In March 1781, William Herschel became the first to identify Uranus as a planet when he observed it in his telescope.  As Uranus is about twice as far from the sun as Saturn, Herschel’s discovery doubled the size of the known solar system.  Herschel wanted to call the new planet ‘George’ (actually Georgium Sidus in Latin) after his patron, King George III.  German astronomer Johann Elert Bode, who had calculated an orbit for the new planet, suggested calling it ‘Uranus’ because in Graeco-Roman myth, Saturn had been the father of Jupiter and Uranus the father of Saturn. 

Here are charts showing the relative positions of Jupiter and Uranus from now into the new year.  The event depicted is a triple conjunction, in which two outer planets align on three separate occasions only a few months apart.  This occurs when distant planets align while Earth is on the same side of the sun as they are.  As Earth passes the slower outer planets, we see them slow down, stop, and reverse direction for while.  We see the planets resume direct motion once Earth has pulled far enough ahead on its much faster inner orbit.  As a result, we see three conjunctions instead of just one.  The three closest alignments of Jupiter and Uranus occur on June 8, 2010, September 18, 2010, and January 3, 2011.  At all three, Jupiter is less than one degree (about the width of an adult’s pinkie held at arm’s length) under Uranus.  The conjunction of June 8 occurred in the morning sky, but the two yet to come will be visible in convenient evening hours.  On the night of September 20-21, Earth is directly in line with the pair, causing them to rise at dusk at set at dawn–Jupiter and Uranus will be up all night long.  By winter, Jupiter and Uranus will be high in the south southwest at nightfall.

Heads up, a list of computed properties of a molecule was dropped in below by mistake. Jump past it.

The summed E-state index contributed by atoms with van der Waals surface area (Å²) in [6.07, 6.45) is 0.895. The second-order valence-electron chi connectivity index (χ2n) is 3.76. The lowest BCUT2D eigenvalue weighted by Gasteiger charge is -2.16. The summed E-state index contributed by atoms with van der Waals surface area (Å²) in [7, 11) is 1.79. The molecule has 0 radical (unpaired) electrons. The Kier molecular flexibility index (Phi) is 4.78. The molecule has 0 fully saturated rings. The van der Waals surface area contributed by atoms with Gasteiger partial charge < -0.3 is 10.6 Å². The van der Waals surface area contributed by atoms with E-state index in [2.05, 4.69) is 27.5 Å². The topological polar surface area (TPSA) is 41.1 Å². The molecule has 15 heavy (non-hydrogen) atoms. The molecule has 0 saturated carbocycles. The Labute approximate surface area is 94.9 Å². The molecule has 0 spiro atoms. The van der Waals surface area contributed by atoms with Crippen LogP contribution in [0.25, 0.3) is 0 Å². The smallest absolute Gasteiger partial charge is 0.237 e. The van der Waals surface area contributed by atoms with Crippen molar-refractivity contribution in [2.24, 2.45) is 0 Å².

Late 2010 is a good time to get a glimpse of a world we don’t usually notice in the sky.  A small telescope or even binoculars will reveal Uranus.  And if you find yourself away from the city on a moonless night, see if you can pick out which of the dim points of light just above Jupiter is a little more than meets the eye. 

What Galileo Almost Saw

Throughout this International Year of Astronomy, 2009, we have been thinking back on Galileo Galilei and the historic discoveries he made with is telescope back in 1610. However, it’s also interesting to reflect on a discovery that Galileo almost made–the planet Neptune.

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Galileo Galilei
Creative Commons License photo credit: dizarillo